Oil prices rise as storm threatens U.S. gulf production, Bonny Light loses $0.28


Oil prices climbed on Monday as a tropical storm in the Gulf of Mexico prompted rigs to halt production even though wider concerns regarding excess supply and shrinking demand for fuel capped gains.

U.S. West Texas Intermediate (WTI) crude futures edged up by 18 cents, or 0.5%, at $37.51 a barrel at 06:14 West Africa Time while Brent crude jumped by 9 cents, or 0.2%, to $39.92 a barrel.

Bonny Light, Nigeria’s banner crude grade, was down by 29 cents or 0.71% at $38.98 per barrel at the previous session on Friday. That same day, Qua Iboe, another major national oil grade, shed 94 cents or 2.29% at $40.19 a barrel.

Both the WTI and Brent closed lower last week, their second straight week of loss.

On Sunday, in the Gulf of Mexico west of Florida, Tropical Storm Sally intensified its rage and was on course to becoming a category 2 hurricane.

The storm is standing in the way of oil production for the second time in less than a month after Hurricane Laura hammered through the region.

Ideally, oil rises when production is shut down but with the coronavirus pandemic aggravating, demand concerns are at the forefront of global attention while supplies continue to grow the world over.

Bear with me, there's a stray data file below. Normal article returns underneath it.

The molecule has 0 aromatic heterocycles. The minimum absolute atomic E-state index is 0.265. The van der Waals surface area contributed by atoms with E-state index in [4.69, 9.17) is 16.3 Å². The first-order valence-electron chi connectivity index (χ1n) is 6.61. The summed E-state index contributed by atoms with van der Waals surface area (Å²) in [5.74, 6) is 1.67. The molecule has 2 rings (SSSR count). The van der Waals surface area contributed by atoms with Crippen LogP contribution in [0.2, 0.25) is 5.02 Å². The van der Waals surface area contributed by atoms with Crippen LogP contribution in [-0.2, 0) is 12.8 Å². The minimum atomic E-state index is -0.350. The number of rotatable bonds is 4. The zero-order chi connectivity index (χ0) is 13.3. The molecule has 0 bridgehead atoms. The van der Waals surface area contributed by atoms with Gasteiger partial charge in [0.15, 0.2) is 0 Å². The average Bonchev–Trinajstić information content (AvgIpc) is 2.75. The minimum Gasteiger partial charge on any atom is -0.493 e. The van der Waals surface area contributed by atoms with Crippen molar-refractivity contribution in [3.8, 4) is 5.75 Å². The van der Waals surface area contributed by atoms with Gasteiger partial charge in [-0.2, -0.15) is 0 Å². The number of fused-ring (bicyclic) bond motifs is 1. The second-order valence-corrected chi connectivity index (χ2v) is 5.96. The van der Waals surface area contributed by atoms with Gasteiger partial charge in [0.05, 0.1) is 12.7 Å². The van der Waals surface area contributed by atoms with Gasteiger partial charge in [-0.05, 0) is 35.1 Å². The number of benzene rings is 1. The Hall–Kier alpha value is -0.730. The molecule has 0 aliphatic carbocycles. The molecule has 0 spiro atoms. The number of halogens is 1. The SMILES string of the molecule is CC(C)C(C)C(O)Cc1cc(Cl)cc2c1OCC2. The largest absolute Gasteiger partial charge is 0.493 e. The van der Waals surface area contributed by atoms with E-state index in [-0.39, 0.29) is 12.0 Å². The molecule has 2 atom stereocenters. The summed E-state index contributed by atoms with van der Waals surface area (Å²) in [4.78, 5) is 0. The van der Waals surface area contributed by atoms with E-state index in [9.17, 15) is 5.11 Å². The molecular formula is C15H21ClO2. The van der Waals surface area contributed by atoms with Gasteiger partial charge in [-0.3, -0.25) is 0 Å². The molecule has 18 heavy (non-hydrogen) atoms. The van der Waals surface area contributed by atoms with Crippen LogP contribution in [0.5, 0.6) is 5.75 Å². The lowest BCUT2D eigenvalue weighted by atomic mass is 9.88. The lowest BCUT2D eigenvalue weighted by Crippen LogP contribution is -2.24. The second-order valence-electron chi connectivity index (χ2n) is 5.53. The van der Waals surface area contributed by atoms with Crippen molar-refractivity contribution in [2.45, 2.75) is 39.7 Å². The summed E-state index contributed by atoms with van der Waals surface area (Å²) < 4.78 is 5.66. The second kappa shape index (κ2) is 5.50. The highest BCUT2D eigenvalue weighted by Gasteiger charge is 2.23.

“A lacklustre driving season in the U.S. has seen the market reassess its view of U.S. demand… With U.S. refiners now shutting down for maintenance, crude demand is likely to remain soft,” ANZ Research said in a note.

BP Plc and Equinor ASA rescued employees from a couple of offshore platforms on Sunday

following similar actions by Chevron Corp and Murphy Oil Corp the preceding day.

In Libya, Commander Khalifa Haftar committed to ending a months-long blockade of oil facilities, a move expected to increase market supplies, even though it remained vague if oil field and ports would start operation.


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